On April 2, the Seniors’ Council held a ceremonial meeting of seniors to commemorate their upcoming graduation. Seniors could choose between two types of tickets, photo and general admission, and could purchase one ticket for their participation.
In the email to News-LetterSenior Class President Nathan Mudrak explained that 300 registrations with 25 guaranteed entries have been confirmed. There were 26 people on the waiting list and all entrants were accepted. He shared that 251 guests registered through Hopkins groups, but estimated attendance at around 275 because some guests did not register.
The wise man was interested in the number of seniors who registered for the event. Given the number of students who were interested in attending, the council decided to negotiate the original contract with the venue.
“It allowed us to allow all seniors who registered during the first hour to have a confirmed ticket, and at the same time to allow us to accept all entrants on the waiting list,” he wrote. “Then we could open walks even for those members of the 2022 class who graduated in December and therefore couldn’t pre-register with the Hopkins groups.”
In the email to News-LetterSenior Mai Hoang discussed the limits for registering for the event.
“That’s a little silly.” [the council] “organized a senior event that the entire senior class cannot fit in, especially since our class has never had the opportunity to spend time together in this position because of COVID,” she wrote.
Like Hoang, graduate student Daniel Wang, a member of the 2022 class, he expressed his frustration with the capacity to register for the event by e-mail to News-Letter. He explained that although he understood that the venue could have its own capacity, the limit prevented much of the senior class from attending.
Wang noted that this is the last event before the graduation of seniors and the first since the first year due to COVID-19.
“It’s a real shame considering that this is the last big event for us before graduation and I know many would like to come,” he wrote. “Personally, I think we could have chosen a place with a higher capacity or created two gala evenings for two-half seniors so that more people could come and the seniors could choose who they wanted.”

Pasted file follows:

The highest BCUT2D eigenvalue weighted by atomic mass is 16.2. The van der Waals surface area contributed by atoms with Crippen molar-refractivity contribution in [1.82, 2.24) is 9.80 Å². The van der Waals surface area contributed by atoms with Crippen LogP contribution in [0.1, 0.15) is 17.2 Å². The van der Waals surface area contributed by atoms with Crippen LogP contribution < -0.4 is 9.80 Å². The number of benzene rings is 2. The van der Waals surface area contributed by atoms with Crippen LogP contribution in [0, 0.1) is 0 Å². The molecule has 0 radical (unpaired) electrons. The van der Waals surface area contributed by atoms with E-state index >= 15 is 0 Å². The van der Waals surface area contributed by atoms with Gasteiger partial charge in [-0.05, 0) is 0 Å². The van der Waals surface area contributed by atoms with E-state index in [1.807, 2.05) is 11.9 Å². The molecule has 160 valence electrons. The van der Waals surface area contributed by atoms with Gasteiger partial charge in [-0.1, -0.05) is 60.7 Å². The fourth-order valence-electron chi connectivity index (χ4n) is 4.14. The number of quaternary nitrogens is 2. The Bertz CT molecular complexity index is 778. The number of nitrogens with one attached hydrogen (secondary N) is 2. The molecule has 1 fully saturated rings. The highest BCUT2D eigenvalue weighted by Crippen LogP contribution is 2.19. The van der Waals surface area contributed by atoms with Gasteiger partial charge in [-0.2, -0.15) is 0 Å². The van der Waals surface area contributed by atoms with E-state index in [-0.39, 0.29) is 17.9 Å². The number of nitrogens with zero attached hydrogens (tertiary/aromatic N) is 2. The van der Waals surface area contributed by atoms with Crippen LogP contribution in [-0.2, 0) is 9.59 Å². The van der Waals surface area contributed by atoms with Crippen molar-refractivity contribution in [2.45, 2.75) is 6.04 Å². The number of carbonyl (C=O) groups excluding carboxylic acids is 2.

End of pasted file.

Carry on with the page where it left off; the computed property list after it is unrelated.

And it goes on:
Wang acknowledged that COVID-19 was still widespread, and given the need for vaccinations and booster doses, another option could be to require a mask to allow more seniors to participate.
Mudrak noted that COVID-19 precautionary measures were taken into account in organizing the event and locating capacity for participants.
“Although we pushed capacity as much as possible (we had to send a formal proposal to the university to waive the capacity limit of 50 people), we certainly did not want to pack people,” he wrote.
Mudrak explained how the council had a limited budget allocated by the Student Association (SGA), which could only pay as much as agreed in the contract with the venue. He explained that if they accepted anyone over the ceiling without further negotiations, they would be in danger of breaking the treaty.
In the email to News-Letter, Senior Ellie Buscemi explained that while she thought it was unfortunate that not everyone who wanted to go could get to the bottom, she understood why overcrowding would be a risky decision.
“It was honestly well planned, good time,” she wrote. “I think a lot of people were initially upset at maximum capacity, but then the SGA talked to the venue (according to the email they sent) and managed to raise it, indicating that the SGA responded to students’ concerns.”
Hoang believes that the event was not broadcast well until several days before the event. She explained that if students were notified, more people could have a clear schedule for attending the event.
Wang also noted that there seems to be an imbalance between the food provided at the event and the drinks that seniors had the opportunity to buy.
“While free meals are always nice, we’ve been told to have dinner in advance, and a ‘Met Gala’ event isn’t really good for eating a lot of food,” he wrote. “Overall, I would personally prefer to get rid of food completely and just invest in free drinks, because that would make the event a lot more fun and entertaining.”
Mudrak stressed that students have the opportunity to take advantage of the feedback mechanisms put in place by the SGA and are welcome to weekly general body meetings on Tuesday at 7pm at Hodson 311, where they can get an immediate response to their feedback.
“For me personally, there is an anonymous feedback form at the bottom of most classroom emails and I am accessible on all major social media platforms as well as via email so students can contact me directly,” he wrote.